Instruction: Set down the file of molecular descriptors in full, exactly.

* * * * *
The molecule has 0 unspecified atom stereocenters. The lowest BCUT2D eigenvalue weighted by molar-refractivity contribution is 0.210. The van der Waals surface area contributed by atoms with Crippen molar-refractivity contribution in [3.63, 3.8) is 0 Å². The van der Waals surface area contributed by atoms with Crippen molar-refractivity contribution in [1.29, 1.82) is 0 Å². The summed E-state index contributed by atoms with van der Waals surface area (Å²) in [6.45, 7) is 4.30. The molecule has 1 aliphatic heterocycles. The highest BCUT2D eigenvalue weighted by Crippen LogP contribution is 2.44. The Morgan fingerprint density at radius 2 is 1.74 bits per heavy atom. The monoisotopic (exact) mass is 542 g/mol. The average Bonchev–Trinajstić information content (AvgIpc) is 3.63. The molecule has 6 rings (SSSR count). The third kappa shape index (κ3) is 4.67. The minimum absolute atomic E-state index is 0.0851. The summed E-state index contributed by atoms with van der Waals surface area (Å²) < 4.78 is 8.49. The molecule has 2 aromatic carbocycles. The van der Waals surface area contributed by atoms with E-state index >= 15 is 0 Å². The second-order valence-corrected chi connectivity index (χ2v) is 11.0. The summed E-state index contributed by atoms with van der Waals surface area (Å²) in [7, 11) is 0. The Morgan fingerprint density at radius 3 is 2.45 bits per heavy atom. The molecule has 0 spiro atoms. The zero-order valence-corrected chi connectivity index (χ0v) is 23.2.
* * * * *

The molecule has 0 unspecified atom stereocenters. The lowest BCUT2D eigenvalue weighted by molar-refractivity contribution is 0.210. The van der Waals surface area contributed by atoms with Crippen molar-refractivity contribution in [3.63, 3.8) is 0 Å². The van der Waals surface area contributed by atoms with Crippen molar-refractivity contribution in [1.29, 1.82) is 0 Å². The summed E-state index contributed by atoms with van der Waals surface area (Å²) in [6.45, 7) is 4.30. The molecule has 1 aliphatic heterocycles. The highest BCUT2D eigenvalue weighted by Crippen LogP contribution is 2.44. The Morgan fingerprint density at radius 2 is 1.74 bits per heavy atom. The monoisotopic (exact) mass is 542 g/mol. The average Bonchev–Trinajstić information content (AvgIpc) is 3.63. The molecule has 6 rings (SSSR count). The third kappa shape index (κ3) is 4.67. The minimum absolute atomic E-state index is 0.0851. The summed E-state index contributed by atoms with van der Waals surface area (Å²) < 4.78 is 8.49. The molecule has 2 aromatic carbocycles. The van der Waals surface area contributed by atoms with E-state index >= 15 is 0 Å². The second-order valence-corrected chi connectivity index (χ2v) is 11.0. The summed E-state index contributed by atoms with van der Waals surface area (Å²) in [7, 11) is 0. The Morgan fingerprint density at radius 3 is 2.45 bits per heavy atom. The molecule has 0 spiro atoms. The zero-order valence-corrected chi connectivity index (χ0v) is 23.2.